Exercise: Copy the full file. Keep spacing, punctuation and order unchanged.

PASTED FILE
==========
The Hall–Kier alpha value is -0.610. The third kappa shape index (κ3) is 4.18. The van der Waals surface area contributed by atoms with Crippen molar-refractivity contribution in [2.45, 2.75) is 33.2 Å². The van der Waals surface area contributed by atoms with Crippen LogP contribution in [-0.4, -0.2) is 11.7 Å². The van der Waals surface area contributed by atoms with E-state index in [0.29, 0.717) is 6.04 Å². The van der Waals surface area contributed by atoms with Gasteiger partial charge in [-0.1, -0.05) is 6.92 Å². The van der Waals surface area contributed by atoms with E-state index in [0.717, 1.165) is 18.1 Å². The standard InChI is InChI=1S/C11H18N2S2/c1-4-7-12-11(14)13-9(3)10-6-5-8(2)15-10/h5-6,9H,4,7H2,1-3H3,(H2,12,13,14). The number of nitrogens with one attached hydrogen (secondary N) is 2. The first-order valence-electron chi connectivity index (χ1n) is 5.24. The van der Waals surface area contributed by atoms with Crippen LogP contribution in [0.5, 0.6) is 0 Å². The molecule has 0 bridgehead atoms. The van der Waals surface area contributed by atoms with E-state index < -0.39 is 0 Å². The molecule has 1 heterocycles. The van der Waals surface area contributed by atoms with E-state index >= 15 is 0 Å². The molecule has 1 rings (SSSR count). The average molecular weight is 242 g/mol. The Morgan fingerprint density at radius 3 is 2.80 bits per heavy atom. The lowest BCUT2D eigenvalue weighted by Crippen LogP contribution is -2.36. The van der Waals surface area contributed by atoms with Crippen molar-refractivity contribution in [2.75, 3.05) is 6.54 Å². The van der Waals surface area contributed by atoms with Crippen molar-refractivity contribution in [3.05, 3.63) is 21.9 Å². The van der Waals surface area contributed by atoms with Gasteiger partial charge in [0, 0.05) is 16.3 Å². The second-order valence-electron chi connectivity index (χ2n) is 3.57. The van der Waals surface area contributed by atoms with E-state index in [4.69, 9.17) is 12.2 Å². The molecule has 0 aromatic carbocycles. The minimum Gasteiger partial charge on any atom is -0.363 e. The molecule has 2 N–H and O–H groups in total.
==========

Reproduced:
The Hall–Kier alpha value is -0.610. The third kappa shape index (κ3) is 4.18. The van der Waals surface area contributed by atoms with Crippen molar-refractivity contribution in [2.45, 2.75) is 33.2 Å². The van der Waals surface area contributed by atoms with Crippen LogP contribution in [-0.4, -0.2) is 11.7 Å². The van der Waals surface area contributed by atoms with E-state index in [0.29, 0.717) is 6.04 Å². The van der Waals surface area contributed by atoms with Gasteiger partial charge in [-0.1, -0.05) is 6.92 Å². The van der Waals surface area contributed by atoms with E-state index in [0.717, 1.165) is 18.1 Å². The standard InChI is InChI=1S/C11H18N2S2/c1-4-7-12-11(14)13-9(3)10-6-5-8(2)15-10/h5-6,9H,4,7H2,1-3H3,(H2,12,13,14). The number of nitrogens with one attached hydrogen (secondary N) is 2. The first-order valence-electron chi connectivity index (χ1n) is 5.24. The van der Waals surface area contributed by atoms with Crippen LogP contribution in [0.5, 0.6) is 0 Å². The molecule has 0 bridgehead atoms. The van der Waals surface area contributed by atoms with E-state index < -0.39 is 0 Å². The molecule has 1 heterocycles. The van der Waals surface area contributed by atoms with E-state index >= 15 is 0 Å². The molecule has 1 rings (SSSR count). The average molecular weight is 242 g/mol. The Morgan fingerprint density at radius 3 is 2.80 bits per heavy atom. The lowest BCUT2D eigenvalue weighted by Crippen LogP contribution is -2.36. The van der Waals surface area contributed by atoms with Crippen molar-refractivity contribution in [2.75, 3.05) is 6.54 Å². The van der Waals surface area contributed by atoms with Crippen molar-refractivity contribution in [3.05, 3.63) is 21.9 Å². The van der Waals surface area contributed by atoms with Gasteiger partial charge in [0, 0.05) is 16.3 Å². The second-order valence-electron chi connectivity index (χ2n) is 3.57. The van der Waals surface area contributed by atoms with E-state index in [4.69, 9.17) is 12.2 Å². The molecule has 0 aromatic carbocycles. The minimum Gasteiger partial charge on any atom is -0.363 e. The molecule has 2 N–H and O–H groups in total.